Jiray: Being Armenian in Boston
As I drove from Belmont to Watertown, the Boston skyline loomed in front of me, reminiscent of the hazy view of Ararat one has from nearly any vantage in Yerevan. I began to see signs in Armenian over storefronts. For a moment I was transported in time to last winter, taking a terrifying ride through the city in a Heifer International company car, on my way to some ancient church built 1500 years ago (was it St. Hiripsime’s? Noravank?). It was with fondness then, after my visit to both the National Association for Armenian Studies and Research (NAASR) and Project SAVE, that I entered Arax Market on Mt. Auburn Street in Watertown. The familiar hum of Armenian bickering surrounded me once again. I gazed at the wooden crates of fruit, the piles of lavash and pita. Several workers were standing around, chatting with customers. If this wasn’t where the diaspora was, then where could it be?
Earlier in the day I had met with the director of NAASR, a tall bespectacled man in his late forties. He excitedly invited me on a tour of the place. He whisked me from the bookstore, to the meeting room, his office, and then upstairs to the library. Later, down in his office, I asked the director whether he had any immigrant or refugee Armenians as regular visitors? Not really, he answered. At certain lectures and other events they seem to come out of the woodworks, but otherwise he doesn’t here much from that community. I mentioned that through the interviews I’d conducted over the past month, that there were far more politics within the diaspora than I had assumed. He agreed on that point. He was wondering when these recent immigrants (Armenians living in the US since the 1980s and 90s) would become “just Armenians.” It seemed to him that the prefixes “Baku” or “Karabakh” seemed to act as a wall between these recent Armenian immigrants and the rest of their fellow diasporans. With this thought I set off to Watertown to visit another Armenian organization in the area.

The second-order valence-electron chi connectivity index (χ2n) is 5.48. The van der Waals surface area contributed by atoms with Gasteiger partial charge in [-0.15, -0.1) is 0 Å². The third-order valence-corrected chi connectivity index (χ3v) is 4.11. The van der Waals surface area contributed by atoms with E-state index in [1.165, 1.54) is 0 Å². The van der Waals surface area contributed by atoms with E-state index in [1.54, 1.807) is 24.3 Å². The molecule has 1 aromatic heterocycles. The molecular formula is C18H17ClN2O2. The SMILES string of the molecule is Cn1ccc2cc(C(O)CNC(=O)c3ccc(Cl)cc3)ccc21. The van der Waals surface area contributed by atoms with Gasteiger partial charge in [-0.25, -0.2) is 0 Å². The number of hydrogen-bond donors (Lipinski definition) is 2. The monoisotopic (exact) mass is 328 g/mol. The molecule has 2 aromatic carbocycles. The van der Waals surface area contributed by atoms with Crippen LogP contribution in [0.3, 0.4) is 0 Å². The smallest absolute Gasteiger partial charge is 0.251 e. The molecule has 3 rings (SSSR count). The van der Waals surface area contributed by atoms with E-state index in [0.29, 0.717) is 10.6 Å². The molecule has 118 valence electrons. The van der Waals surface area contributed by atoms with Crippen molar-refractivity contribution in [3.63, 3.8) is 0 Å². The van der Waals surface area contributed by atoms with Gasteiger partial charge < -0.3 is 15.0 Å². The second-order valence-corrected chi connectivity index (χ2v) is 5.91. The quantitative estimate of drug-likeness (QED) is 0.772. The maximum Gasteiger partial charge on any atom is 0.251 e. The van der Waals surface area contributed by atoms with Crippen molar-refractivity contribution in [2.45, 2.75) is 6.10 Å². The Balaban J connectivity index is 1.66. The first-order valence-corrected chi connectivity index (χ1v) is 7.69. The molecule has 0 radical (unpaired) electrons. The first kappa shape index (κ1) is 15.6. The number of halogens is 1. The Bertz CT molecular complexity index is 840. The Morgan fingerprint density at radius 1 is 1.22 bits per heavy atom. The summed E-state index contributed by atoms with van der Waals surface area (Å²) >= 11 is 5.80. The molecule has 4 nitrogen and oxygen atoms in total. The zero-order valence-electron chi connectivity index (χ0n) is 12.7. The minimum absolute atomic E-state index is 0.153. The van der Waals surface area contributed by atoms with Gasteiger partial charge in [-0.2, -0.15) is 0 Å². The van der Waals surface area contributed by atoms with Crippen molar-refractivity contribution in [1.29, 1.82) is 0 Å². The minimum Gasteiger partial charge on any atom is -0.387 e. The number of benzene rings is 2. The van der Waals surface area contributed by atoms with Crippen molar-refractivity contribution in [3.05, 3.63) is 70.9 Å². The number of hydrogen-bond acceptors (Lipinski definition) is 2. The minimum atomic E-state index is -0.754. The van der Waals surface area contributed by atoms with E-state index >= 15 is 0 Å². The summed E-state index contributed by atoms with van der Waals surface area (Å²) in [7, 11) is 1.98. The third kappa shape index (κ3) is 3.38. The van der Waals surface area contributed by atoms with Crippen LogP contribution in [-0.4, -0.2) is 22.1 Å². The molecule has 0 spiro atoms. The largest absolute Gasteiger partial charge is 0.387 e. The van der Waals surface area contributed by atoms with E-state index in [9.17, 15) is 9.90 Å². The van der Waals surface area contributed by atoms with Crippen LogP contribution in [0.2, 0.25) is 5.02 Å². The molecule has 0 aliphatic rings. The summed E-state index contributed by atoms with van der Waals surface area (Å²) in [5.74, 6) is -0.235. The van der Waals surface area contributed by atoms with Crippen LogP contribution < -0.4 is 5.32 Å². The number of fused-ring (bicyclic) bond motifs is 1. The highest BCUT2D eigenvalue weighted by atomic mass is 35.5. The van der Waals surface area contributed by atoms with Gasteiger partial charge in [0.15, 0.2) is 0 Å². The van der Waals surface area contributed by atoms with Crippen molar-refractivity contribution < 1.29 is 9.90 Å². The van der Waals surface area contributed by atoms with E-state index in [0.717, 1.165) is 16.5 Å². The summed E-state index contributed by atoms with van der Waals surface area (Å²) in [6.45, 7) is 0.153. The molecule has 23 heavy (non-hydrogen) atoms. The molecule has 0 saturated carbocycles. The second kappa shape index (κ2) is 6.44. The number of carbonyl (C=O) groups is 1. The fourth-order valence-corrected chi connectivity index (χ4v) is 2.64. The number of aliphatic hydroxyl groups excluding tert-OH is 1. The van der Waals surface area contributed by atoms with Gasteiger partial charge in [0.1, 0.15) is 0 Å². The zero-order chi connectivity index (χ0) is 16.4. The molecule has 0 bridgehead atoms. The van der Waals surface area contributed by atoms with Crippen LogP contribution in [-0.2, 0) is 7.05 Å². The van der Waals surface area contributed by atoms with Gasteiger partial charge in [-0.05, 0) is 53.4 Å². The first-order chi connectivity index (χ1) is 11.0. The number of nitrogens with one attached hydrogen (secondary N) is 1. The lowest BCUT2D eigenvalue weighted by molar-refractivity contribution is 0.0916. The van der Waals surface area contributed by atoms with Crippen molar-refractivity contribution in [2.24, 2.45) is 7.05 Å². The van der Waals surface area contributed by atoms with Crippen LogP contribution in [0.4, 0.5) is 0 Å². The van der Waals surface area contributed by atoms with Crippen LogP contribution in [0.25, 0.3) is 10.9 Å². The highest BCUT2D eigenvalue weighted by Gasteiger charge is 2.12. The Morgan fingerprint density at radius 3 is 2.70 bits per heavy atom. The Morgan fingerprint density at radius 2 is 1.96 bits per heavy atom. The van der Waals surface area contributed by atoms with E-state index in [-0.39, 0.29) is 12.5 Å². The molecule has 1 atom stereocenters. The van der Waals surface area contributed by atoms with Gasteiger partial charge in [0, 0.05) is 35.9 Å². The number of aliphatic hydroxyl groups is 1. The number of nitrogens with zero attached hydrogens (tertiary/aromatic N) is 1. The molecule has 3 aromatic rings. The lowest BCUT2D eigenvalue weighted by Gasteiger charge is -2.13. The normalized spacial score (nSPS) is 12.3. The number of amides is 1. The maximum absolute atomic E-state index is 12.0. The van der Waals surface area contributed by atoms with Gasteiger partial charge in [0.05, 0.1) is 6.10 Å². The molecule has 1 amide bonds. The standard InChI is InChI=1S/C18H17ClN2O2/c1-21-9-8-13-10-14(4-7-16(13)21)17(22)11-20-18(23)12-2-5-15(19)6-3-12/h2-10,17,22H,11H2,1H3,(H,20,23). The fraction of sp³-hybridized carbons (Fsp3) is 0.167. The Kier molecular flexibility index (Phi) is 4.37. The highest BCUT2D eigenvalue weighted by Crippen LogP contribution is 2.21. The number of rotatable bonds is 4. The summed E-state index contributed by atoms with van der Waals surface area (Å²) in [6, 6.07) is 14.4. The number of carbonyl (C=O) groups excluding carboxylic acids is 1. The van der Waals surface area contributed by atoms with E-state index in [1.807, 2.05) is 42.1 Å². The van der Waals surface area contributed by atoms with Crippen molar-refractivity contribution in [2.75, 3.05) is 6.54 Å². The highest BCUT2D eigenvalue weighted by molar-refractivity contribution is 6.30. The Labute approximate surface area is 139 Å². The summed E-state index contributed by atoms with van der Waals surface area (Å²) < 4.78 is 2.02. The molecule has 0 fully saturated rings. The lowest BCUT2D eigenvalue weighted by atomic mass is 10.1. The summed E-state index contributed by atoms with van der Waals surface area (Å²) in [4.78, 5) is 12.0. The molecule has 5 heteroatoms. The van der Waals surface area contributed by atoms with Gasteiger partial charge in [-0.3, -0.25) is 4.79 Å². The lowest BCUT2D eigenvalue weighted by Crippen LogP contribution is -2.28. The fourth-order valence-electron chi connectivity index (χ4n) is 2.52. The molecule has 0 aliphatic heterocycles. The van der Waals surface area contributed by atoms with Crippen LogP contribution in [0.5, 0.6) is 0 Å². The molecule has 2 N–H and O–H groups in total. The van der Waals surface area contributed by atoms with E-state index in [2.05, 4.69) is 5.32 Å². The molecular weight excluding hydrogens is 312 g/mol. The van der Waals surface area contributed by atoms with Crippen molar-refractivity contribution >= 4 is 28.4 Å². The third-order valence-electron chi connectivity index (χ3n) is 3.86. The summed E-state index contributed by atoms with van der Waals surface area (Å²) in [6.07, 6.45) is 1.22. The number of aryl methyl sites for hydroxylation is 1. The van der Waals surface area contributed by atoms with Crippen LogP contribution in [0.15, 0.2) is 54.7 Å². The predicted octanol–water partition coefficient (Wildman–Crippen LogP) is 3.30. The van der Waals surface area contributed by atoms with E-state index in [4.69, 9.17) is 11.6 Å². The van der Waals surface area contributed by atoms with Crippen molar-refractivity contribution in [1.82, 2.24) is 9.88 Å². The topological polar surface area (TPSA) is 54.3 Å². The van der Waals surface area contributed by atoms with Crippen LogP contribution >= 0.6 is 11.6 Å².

The headquarters of Project SAVE, an organization dedicated to collecting and archiving photographs from throughout Armenian history is on the third floor of the Armenian Library and Museum. I met the Project’s director I introduced myself, talked a sentence or two about my own project, and before I could ask a single question she launched into her own story. She told me about how far she had come since 1965, when she graduated university. Back then, she told me, there were no resources on the Armenians. There was no way to access that cultural richness she wanted so badly to experience. So her she was, doing it herself: collecting thousands of photographs and the stories that accompany them. The utter intensity with which she commanded herself and her work impressed me. Her cozy office offered a tiny microcosm within itself; I felt as if I had stepped into some manufacturer of Armenian collective memory.
As I left Arax Market I had a strong sense of a deeply divided diaspora. I witnessed three separate spaces in which the Armenian diaspora was lived, in which being Armenian was experienced in vastly different ways. How were these spaces connected? How were they similar? How did they intersect? Socially? Physically? And so with yet another set of challenging questions, I set off to finish my independent study, and begin to understand the complexities of life in the Armenian Diaspora.